The last subject of the day was a music class. Mr. Okamoto
was sitting at the piano in the corner of the singing room, which was dimly
lit even during the daytime. At the end of playing the music in the textbook,
with his eye glasses glinting white, said Mr. Okamoto: gI will teach you
the song today I love most. I always sing this song, when I am alone and
feel lonesome.h Then, he began playing the piano and sang:
Umi wa araumi, Muko wa Sado yo
(The seas are rough, Sado island lies beyond)
Suzume nake nake, mo hi ga kureta
(Sparrows, chirp as hard as you can, as it is getting dark)
Minna yobe yobe, ohoshisama deta zo
(Bring everybody out, as the stars are appearing)
He sang it for us beautifully.
This famous lyrics was written by Kitahara Hakushu and composed
by Yamada Kosaku. I was immensely moved by the lyrics and melancholic tune
when I heard this song for the very first time. Although there is a duple-time
version of this music composed by Nakayama Shinpei, which is more like
a childrenfs song, I prefer the serene and poetic quadruple-time version
of this music.
When Hakushu visited a teachers college in Niigata prefecture
to give a talk, he was impressed at the sights of the beaches lined by
sand dunes and promised he would write a poem about it. Several years later,
he published this famous lyrics gSunayamah (sand dunes). A memorial was
erected there to commemorate the occasion.
I forget completely what kind of of music was included in
the grade four elementary music textbook. However, this song gSunayamah
sung by Mr. Okamoto with full of emotion has strangely stayed in my mind
I have many pleasant memories of the Fourth Elementary School.
The most memorable one is the school trips to the seaside and mountains
led by Mr. Okamoto. On the schoolfs day trips and overnight excursions,
the teachers would take the utmost care to ensure the studentsf safety
during trips and their returning home without incidents. Whether they are
day trips within the home prefecture or longer trips beyond it, they are
very important opportunities for students to learn about the real world.
Their first experiences would never been forgotten for the rest of their
lives. For the teachers accompanying the students, too, these will provide
important educational opportunities.
Looking back at those days, I believe Mr. Okamoto had superb
character most suited to teach elementary school. Persons who become teachers
owing to their excellent academic records are not necessarily the most
suitable to teach children. I was very fortunate to have Mr. Okamoto as
a teacher throughout my 3rd and 4th years at the school.
One day we climbed Konomori mountain situated at the northern
edge of Kochi city. On our way up, the steep incline of the three-hundred-meter-tall
mountain was not easy for us children, but Mr. Okamoto showed us many insects
he found in the mountain and carefully explained them.
One autumn day, we cruised the Uratowan Bay on a small cruise
ship and visited a famous Katsurahama beach. It was a fun-filled trip making
us feel as if we were visiting a fairyland. A strange sight of giant jellyfish
bobbing on the clear water of Uratowan, a large flock of crows swarming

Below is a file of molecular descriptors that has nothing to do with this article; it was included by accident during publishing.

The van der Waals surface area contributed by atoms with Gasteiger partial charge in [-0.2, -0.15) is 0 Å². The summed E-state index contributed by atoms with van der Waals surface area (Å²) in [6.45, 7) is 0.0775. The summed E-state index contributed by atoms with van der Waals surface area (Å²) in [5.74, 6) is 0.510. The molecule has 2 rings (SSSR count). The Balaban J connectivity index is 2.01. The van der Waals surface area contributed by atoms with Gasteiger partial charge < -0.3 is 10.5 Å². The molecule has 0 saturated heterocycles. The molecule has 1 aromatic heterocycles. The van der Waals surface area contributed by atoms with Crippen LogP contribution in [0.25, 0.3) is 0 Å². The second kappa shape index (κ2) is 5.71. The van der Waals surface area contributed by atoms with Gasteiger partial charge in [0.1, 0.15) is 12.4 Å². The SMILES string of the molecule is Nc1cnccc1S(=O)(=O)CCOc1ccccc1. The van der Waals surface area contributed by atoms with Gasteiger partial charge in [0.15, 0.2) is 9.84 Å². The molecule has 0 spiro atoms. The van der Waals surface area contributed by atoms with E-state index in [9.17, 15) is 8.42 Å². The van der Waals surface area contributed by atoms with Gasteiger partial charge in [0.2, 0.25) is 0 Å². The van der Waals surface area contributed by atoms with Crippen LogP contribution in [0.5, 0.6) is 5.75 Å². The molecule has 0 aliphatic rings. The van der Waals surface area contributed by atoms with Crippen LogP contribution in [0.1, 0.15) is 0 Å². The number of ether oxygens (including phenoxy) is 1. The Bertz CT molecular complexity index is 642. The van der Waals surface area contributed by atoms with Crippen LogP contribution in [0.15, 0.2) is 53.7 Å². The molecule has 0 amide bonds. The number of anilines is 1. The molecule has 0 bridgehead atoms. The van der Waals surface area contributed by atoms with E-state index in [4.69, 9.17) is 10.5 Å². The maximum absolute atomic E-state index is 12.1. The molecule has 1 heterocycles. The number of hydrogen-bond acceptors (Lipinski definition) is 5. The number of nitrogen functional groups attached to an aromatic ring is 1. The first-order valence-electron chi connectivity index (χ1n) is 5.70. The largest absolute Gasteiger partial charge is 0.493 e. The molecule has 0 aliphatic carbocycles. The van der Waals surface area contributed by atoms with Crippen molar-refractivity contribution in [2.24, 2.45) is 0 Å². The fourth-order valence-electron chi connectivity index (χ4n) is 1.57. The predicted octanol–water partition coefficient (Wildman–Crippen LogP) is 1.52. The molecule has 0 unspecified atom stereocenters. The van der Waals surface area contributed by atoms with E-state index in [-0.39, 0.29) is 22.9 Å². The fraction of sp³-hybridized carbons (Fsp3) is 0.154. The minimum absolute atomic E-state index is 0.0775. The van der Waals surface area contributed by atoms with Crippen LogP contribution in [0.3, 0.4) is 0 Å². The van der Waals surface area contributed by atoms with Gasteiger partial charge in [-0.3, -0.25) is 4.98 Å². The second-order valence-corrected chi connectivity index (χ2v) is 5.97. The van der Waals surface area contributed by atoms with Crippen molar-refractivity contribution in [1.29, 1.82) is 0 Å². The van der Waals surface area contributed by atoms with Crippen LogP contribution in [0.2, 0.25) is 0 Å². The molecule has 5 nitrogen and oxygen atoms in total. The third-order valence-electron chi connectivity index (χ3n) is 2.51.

Suyama, and a little island in the middle of the bay. The ship arrived
at Mimase and we walked a short distance over a sand dune. Immediately,
we came upon a magnificent view of a huge expanse of the ocean unfolding
right before our eyes. It was stunningly beautiful with the colors of the
water changing from blue to deep blue as a distance increased, looking
like many layers of fabrics laid one over another. It was the seascape
I had never seen before in my life and the incredible scene of vigorous
motions of waves over the beach.
And, on top of all these, what Mr. Okamoto told us, a teacher
who was quite knowledgeable on science, added to the fond memories. When
I look back, the most enjoyable and exciting time was the days at elementary
school. In his science classes we would always go over the things we learned
outdoors. Mr. Okamoto told us stories about his adventurous treks deep
into the Shikoku mountains to make new discoveries of insects and plants.
These stories were well beyond just being enjoyable and simply amazing.
My experiences with him made me like Mr. Okamoto more and the school study
I had so much trouble with became more and more interesting. This gave
me a lot more confidence in myself. gYou have changed a lot recently, havenft
youh, said he. His smiling face with the gentle and kind eyes behind the
spectacles, like those of an elephant, comes and goes in my mind even now.
Life is full of sadness and misfortunes. Our elementary school
days were always in the shadow of war. The fateful day fell upon us during
the third term of my fourth year at school. Mr. Okamoto, looking unusually
serious, addressed us and suddenly made his farewell: gJapan is fighting
at present. I will be sent to China. My duty is not to fight, but to teach
Japanese children at Shanghai under Japanfs occupation. I am determined
to provide excellent education for the sake of our country. I believe that
someday the time will come when you become friends with Chinese children.
Please keep studying hard until I return safely.h
It was a fine day in the early spring. Seen off by many children
and their parents, Mr. Okamoto walked on alone across the school yard and
left. Can we see him again? Apprehension crossed my mind and I felt my
little heart filled with sadness. Thus, at my fourth year at school, I
had experienced the sorrow of parting with a person for the first time
in my life. Everybody was so sad; some were sobbing with the faces on their
desks and some ran after him barefoot. When Mr. Okamoto disappeared from
the school gate, they kneeled down on the ground and wailed.
Mr. Okamoto, missed so much by so many people, went to the
Chinese continent under the raging war and has never appeared before us